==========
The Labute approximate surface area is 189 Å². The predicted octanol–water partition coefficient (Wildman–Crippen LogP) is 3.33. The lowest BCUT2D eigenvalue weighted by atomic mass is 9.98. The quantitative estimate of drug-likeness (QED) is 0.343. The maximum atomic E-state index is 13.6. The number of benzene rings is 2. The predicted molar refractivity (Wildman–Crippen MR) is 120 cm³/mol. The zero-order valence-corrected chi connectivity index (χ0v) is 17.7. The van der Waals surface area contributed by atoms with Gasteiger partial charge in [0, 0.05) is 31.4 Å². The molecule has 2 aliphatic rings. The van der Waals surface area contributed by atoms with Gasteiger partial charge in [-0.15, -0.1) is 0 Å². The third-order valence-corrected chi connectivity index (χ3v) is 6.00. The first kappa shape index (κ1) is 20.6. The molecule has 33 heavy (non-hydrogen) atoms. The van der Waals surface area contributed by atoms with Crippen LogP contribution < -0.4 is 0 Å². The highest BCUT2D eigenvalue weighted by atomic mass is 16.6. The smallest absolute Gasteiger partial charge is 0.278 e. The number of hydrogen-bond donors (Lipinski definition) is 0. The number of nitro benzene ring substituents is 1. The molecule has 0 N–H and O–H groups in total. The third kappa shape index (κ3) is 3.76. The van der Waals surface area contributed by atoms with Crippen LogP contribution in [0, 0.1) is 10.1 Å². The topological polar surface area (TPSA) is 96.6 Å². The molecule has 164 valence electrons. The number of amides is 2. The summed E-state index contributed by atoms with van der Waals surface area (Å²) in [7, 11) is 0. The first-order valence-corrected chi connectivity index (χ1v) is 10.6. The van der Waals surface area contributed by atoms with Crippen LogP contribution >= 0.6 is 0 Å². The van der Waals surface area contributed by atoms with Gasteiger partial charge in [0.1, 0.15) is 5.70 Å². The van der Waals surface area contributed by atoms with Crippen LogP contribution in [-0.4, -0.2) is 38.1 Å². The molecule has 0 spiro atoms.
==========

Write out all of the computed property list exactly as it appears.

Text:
The Labute approximate surface area is 189 Å². The predicted octanol–water partition coefficient (Wildman–Crippen LogP) is 3.33. The lowest BCUT2D eigenvalue weighted by atomic mass is 9.98. The quantitative estimate of drug-likeness (QED) is 0.343. The maximum atomic E-state index is 13.6. The number of benzene rings is 2. The predicted molar refractivity (Wildman–Crippen MR) is 120 cm³/mol. The zero-order valence-corrected chi connectivity index (χ0v) is 17.7. The van der Waals surface area contributed by atoms with Gasteiger partial charge in [0, 0.05) is 31.4 Å². The molecule has 2 aliphatic rings. The van der Waals surface area contributed by atoms with Gasteiger partial charge in [-0.15, -0.1) is 0 Å². The third-order valence-corrected chi connectivity index (χ3v) is 6.00. The first kappa shape index (κ1) is 20.6. The molecule has 33 heavy (non-hydrogen) atoms. The van der Waals surface area contributed by atoms with Crippen LogP contribution < -0.4 is 0 Å². The highest BCUT2D eigenvalue weighted by atomic mass is 16.6. The smallest absolute Gasteiger partial charge is 0.278 e. The number of hydrogen-bond donors (Lipinski definition) is 0. The number of nitro benzene ring substituents is 1. The molecule has 0 N–H and O–H groups in total. The third kappa shape index (κ3) is 3.76. The van der Waals surface area contributed by atoms with Crippen LogP contribution in [0, 0.1) is 10.1 Å². The topological polar surface area (TPSA) is 96.6 Å². The molecule has 164 valence electrons. The number of amides is 2. The summed E-state index contributed by atoms with van der Waals surface area (Å²) in [7, 11) is 0. The first-order valence-corrected chi connectivity index (χ1v) is 10.6. The van der Waals surface area contributed by atoms with Crippen LogP contribution >= 0.6 is 0 Å². The van der Waals surface area contributed by atoms with Gasteiger partial charge in [0.1, 0.15) is 5.70 Å². The van der Waals surface area contributed by atoms with Crippen LogP contribution in [-0.4, -0.2) is 38.1 Å². The molecule has 0 spiro atoms.